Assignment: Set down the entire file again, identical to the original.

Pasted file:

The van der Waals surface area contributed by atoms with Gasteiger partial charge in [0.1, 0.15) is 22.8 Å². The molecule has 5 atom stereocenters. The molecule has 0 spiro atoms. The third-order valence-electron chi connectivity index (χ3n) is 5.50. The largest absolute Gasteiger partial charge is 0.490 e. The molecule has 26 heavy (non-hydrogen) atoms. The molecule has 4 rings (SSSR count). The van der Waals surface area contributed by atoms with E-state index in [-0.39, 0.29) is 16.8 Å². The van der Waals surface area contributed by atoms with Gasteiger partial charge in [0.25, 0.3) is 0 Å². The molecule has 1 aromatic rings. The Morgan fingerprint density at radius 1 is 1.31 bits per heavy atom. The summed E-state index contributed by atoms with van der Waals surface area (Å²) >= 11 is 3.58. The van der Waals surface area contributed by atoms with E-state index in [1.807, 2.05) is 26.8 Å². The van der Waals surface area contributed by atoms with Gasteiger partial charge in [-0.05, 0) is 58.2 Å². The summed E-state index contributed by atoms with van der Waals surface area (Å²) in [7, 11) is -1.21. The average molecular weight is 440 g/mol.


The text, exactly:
The van der Waals surface area contributed by atoms with Gasteiger partial charge in [0.1, 0.15) is 22.8 Å². The molecule has 5 atom stereocenters. The molecule has 0 spiro atoms. The third-order valence-electron chi connectivity index (χ3n) is 5.50. The largest absolute Gasteiger partial charge is 0.490 e. The molecule has 26 heavy (non-hydrogen) atoms. The molecule has 4 rings (SSSR count). The van der Waals surface area contributed by atoms with E-state index in [-0.39, 0.29) is 16.8 Å². The van der Waals surface area contributed by atoms with Gasteiger partial charge in [0.25, 0.3) is 0 Å². The molecule has 1 aromatic rings. The Morgan fingerprint density at radius 1 is 1.31 bits per heavy atom. The summed E-state index contributed by atoms with van der Waals surface area (Å²) >= 11 is 3.58. The van der Waals surface area contributed by atoms with E-state index in [1.807, 2.05) is 26.8 Å². The van der Waals surface area contributed by atoms with Gasteiger partial charge in [-0.05, 0) is 58.2 Å². The summed E-state index contributed by atoms with van der Waals surface area (Å²) in [7, 11) is -1.21. The average molecular weight is 440 g/mol.